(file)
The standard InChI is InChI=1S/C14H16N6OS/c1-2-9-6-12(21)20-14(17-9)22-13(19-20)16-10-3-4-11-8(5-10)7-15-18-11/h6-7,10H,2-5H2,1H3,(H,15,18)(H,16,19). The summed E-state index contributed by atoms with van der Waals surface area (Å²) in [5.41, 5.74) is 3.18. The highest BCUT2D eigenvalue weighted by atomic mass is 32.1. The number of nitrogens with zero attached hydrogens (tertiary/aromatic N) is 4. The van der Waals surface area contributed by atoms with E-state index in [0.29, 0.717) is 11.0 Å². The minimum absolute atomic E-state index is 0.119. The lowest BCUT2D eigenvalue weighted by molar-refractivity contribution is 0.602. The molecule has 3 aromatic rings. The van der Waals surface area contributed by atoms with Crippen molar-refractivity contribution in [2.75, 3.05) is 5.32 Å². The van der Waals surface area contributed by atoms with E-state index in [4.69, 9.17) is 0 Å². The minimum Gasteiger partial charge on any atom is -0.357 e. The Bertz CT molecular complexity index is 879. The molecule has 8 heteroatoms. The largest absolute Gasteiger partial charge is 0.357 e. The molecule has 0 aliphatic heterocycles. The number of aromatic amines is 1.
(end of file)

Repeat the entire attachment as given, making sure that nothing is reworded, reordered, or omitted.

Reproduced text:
The standard InChI is InChI=1S/C14H16N6OS/c1-2-9-6-12(21)20-14(17-9)22-13(19-20)16-10-3-4-11-8(5-10)7-15-18-11/h6-7,10H,2-5H2,1H3,(H,15,18)(H,16,19). The summed E-state index contributed by atoms with van der Waals surface area (Å²) in [5.41, 5.74) is 3.18. The highest BCUT2D eigenvalue weighted by atomic mass is 32.1. The number of nitrogens with zero attached hydrogens (tertiary/aromatic N) is 4. The van der Waals surface area contributed by atoms with E-state index in [0.29, 0.717) is 11.0 Å². The minimum absolute atomic E-state index is 0.119. The lowest BCUT2D eigenvalue weighted by molar-refractivity contribution is 0.602. The molecule has 3 aromatic rings. The van der Waals surface area contributed by atoms with Crippen molar-refractivity contribution in [2.75, 3.05) is 5.32 Å². The van der Waals surface area contributed by atoms with E-state index in [4.69, 9.17) is 0 Å². The minimum Gasteiger partial charge on any atom is -0.357 e. The Bertz CT molecular complexity index is 879. The molecule has 8 heteroatoms. The largest absolute Gasteiger partial charge is 0.357 e. The molecule has 0 aliphatic heterocycles. The number of aromatic amines is 1.